Some might think giant shopping malls are completely devoid of culture, but the Mall of America in Bloomington, Minnesota, offered warmth from the tundra, roller coasters to ride and a store that’s only purpose is to sell ready-to-eat cookie dough by the scoopful. So it wasn’t all bad.
It’s been a year since I spent most of a week inside the largest mall in the United States, but I’ll never forget it. No chance. And this is as good a time as any — the last week the Eagles will be reigning Super Bowl champs — to remember it all.
Of course, the Mall of America was the host site for Super Bowl week leading up to the big game last year between the Eagles and the Patriots. (Spoiler alert: the Eagles won 41-33.) It was a surreal scene as the NFL world descended upon the mall this time last year. Because as outrageous as the Mall of America can be, with its 500-plus stores, unlimited food options and centrally-located amusement park on the site of old Metropolitan Stadium, it’s still a mall. Radio row was just off the food court and both teams stayed at adjoining hotels.
Tom Brady, meet Auntie Anne. Nick Foles, meet Jamba Juice.
My first vivid memory of the week came just a few hours after landing at the airport. I wanted to check out our NBC Sports studio that was just a stone’s throw from radio row and in front of a Game Stop. A group of Eagles, who also arrived just hours earlier, escaped from their hotel and were wandering through the mall. Among them were Brandon Graham and Derek Barnett, who would combine to make the game-saving play less than a week later. Graham greeted me with a giant bear hug.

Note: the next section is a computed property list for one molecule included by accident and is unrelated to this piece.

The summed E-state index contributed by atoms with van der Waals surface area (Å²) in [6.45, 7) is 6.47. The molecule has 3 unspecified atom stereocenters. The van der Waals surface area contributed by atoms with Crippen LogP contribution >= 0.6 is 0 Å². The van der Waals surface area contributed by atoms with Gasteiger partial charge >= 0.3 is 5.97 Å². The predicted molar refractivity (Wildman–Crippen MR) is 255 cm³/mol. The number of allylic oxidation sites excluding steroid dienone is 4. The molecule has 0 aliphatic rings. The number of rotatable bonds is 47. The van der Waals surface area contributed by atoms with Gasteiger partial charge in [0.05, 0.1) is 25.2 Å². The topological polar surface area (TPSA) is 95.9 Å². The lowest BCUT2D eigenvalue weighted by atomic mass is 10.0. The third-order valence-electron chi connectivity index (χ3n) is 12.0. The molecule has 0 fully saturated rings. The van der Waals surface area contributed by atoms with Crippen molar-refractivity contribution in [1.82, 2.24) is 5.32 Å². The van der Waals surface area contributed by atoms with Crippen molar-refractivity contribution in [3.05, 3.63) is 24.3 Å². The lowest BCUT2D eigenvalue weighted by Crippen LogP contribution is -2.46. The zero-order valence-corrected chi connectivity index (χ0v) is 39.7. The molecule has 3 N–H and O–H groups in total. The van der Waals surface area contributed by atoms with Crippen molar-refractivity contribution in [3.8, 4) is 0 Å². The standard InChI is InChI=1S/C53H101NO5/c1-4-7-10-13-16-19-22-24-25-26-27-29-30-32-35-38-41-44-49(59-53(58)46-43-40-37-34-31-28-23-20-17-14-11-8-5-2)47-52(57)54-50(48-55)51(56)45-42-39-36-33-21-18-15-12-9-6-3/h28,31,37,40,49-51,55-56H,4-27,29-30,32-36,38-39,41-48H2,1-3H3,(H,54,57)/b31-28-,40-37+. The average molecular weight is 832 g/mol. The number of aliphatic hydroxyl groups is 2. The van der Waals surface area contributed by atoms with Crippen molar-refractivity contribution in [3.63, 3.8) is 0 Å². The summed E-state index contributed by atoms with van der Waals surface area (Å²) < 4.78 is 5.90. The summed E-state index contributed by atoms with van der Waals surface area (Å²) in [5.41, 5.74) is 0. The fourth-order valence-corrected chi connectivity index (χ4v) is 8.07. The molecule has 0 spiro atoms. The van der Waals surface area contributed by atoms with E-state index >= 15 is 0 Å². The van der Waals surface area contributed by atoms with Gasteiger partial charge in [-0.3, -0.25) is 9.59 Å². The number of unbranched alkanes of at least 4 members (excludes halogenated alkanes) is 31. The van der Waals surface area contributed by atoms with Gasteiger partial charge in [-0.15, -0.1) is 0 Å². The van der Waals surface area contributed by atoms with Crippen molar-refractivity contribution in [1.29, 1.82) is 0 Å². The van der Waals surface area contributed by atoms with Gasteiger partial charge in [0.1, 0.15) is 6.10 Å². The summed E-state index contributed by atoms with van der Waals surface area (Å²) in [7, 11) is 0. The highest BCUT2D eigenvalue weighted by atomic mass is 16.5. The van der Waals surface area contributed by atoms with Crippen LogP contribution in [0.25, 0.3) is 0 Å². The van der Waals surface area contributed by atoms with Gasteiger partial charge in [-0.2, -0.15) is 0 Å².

“You at the Super Bowl, baby!” said Graham, who began to get noticed by plenty of NFL fans who would spend the week stalking players for selfies and autographs. Graham obliged, granted some photos, while a few of his teammates slinked into the Game Stop for a key purchase. Without many options to kill time in Bloomington, several Eagles went into the video game store and walked out with Xboxes.
I was still in awe of the mall when then-rookie linebacker Nate Gerry came over to chat. Unlike a few of his teammates, Gerry was able to walk around the mall in relative obscurity. And being from South Dakota, Gerry had been to the mall before. He gave me a few tips.
One of the few respites from the weeklong mall experience was media night at the Xcel Energy Center in St. Paul. My colleague Reuben Frank picked me up and we drove over to the event with the plan to eat dinner at one of the restaurants along the road perpendicular to the arena. But once we stepped out of the car, the sub-zero temperatures made up our minds for us. The first restaurant we saw — “That’ll do!” Turns out, the perfect dish when the wind chill is minus-10 is absolutely turkey pot pie.
Media night — or Super Bowl Opening Night as the NFL labels it — was a circus. It’s a night for wacky. Farzetta wore a dog mask to interview people, Jalen Mills tried to do an interview in Chinese and I watched comedian J.B. Smoove ask some insane questions to a willing Brent Celek. But it was also a night to chat with Jason Peters, Jordan Hicks, Darren Sproles, Carson Wentz, the bunch of injured players who had collected throughout the season and were about to watch their teammates play on the biggest stage. I remain amazed about just how positive all of them remained.